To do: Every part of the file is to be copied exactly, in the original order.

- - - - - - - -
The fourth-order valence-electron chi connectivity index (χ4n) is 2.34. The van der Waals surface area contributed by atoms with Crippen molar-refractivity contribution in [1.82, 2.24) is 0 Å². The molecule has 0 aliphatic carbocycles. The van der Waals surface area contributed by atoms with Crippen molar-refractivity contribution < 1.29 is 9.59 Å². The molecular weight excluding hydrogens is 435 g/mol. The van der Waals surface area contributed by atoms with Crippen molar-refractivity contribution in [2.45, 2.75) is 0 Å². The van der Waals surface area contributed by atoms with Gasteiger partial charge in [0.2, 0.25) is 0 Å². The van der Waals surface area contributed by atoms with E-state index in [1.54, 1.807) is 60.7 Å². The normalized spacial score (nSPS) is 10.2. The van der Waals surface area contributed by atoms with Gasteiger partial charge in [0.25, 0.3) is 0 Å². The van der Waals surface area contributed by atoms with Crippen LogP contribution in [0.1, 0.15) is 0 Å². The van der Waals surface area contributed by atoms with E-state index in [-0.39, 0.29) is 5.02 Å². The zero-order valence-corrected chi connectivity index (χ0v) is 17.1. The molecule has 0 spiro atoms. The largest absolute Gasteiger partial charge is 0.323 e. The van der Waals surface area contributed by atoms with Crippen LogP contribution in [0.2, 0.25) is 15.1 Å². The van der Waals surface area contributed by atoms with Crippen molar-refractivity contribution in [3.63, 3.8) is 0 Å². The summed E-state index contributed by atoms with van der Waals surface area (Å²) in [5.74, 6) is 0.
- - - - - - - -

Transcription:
The fourth-order valence-electron chi connectivity index (χ4n) is 2.34. The van der Waals surface area contributed by atoms with Crippen molar-refractivity contribution in [1.82, 2.24) is 0 Å². The molecule has 0 aliphatic carbocycles. The van der Waals surface area contributed by atoms with Crippen molar-refractivity contribution < 1.29 is 9.59 Å². The molecular weight excluding hydrogens is 435 g/mol. The van der Waals surface area contributed by atoms with Crippen molar-refractivity contribution in [2.45, 2.75) is 0 Å². The van der Waals surface area contributed by atoms with Gasteiger partial charge in [0.2, 0.25) is 0 Å². The van der Waals surface area contributed by atoms with E-state index in [1.54, 1.807) is 60.7 Å². The normalized spacial score (nSPS) is 10.2. The van der Waals surface area contributed by atoms with Gasteiger partial charge in [0.25, 0.3) is 0 Å². The van der Waals surface area contributed by atoms with Crippen LogP contribution in [0.1, 0.15) is 0 Å². The van der Waals surface area contributed by atoms with E-state index in [-0.39, 0.29) is 5.02 Å². The zero-order valence-corrected chi connectivity index (χ0v) is 17.1. The molecule has 0 spiro atoms. The largest absolute Gasteiger partial charge is 0.323 e. The van der Waals surface area contributed by atoms with Crippen LogP contribution in [0.2, 0.25) is 15.1 Å². The van der Waals surface area contributed by atoms with Crippen molar-refractivity contribution in [3.63, 3.8) is 0 Å². The summed E-state index contributed by atoms with van der Waals surface area (Å²) in [5.74, 6) is 0.